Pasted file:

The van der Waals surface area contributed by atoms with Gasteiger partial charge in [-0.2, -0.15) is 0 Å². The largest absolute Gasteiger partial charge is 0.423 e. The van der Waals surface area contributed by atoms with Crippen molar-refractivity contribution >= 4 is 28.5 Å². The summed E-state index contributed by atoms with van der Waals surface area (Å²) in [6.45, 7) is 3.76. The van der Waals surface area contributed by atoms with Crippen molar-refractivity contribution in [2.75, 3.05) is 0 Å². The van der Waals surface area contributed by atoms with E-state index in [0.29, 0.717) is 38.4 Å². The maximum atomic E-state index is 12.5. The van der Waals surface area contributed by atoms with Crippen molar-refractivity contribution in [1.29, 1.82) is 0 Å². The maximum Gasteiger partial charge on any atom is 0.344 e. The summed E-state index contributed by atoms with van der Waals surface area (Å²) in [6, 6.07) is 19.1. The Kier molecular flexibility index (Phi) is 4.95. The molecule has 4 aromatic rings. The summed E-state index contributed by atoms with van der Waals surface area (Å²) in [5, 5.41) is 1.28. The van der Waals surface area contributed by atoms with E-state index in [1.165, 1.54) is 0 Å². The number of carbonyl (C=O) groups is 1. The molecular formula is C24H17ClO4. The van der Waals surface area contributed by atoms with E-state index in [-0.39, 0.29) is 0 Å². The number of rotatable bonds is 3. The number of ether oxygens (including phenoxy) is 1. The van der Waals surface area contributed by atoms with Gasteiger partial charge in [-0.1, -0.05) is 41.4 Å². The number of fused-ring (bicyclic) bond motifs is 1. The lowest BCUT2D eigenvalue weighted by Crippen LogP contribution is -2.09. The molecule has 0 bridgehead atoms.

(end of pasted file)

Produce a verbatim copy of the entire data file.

The van der Waals surface area contributed by atoms with Gasteiger partial charge in [-0.2, -0.15) is 0 Å². The largest absolute Gasteiger partial charge is 0.423 e. The van der Waals surface area contributed by atoms with Crippen molar-refractivity contribution >= 4 is 28.5 Å². The summed E-state index contributed by atoms with van der Waals surface area (Å²) in [6.45, 7) is 3.76. The van der Waals surface area contributed by atoms with Crippen molar-refractivity contribution in [2.75, 3.05) is 0 Å². The van der Waals surface area contributed by atoms with E-state index in [0.29, 0.717) is 38.4 Å². The maximum atomic E-state index is 12.5. The van der Waals surface area contributed by atoms with Crippen molar-refractivity contribution in [1.29, 1.82) is 0 Å². The maximum Gasteiger partial charge on any atom is 0.344 e. The summed E-state index contributed by atoms with van der Waals surface area (Å²) in [6, 6.07) is 19.1. The Kier molecular flexibility index (Phi) is 4.95. The molecule has 4 aromatic rings. The summed E-state index contributed by atoms with van der Waals surface area (Å²) in [5, 5.41) is 1.28. The van der Waals surface area contributed by atoms with E-state index in [1.165, 1.54) is 0 Å². The number of carbonyl (C=O) groups is 1. The molecular formula is C24H17ClO4. The van der Waals surface area contributed by atoms with E-state index in [-0.39, 0.29) is 0 Å². The number of rotatable bonds is 3. The number of ether oxygens (including phenoxy) is 1. The van der Waals surface area contributed by atoms with Gasteiger partial charge in [-0.1, -0.05) is 41.4 Å². The number of fused-ring (bicyclic) bond motifs is 1. The lowest BCUT2D eigenvalue weighted by Crippen LogP contribution is -2.09. The molecule has 0 bridgehead atoms.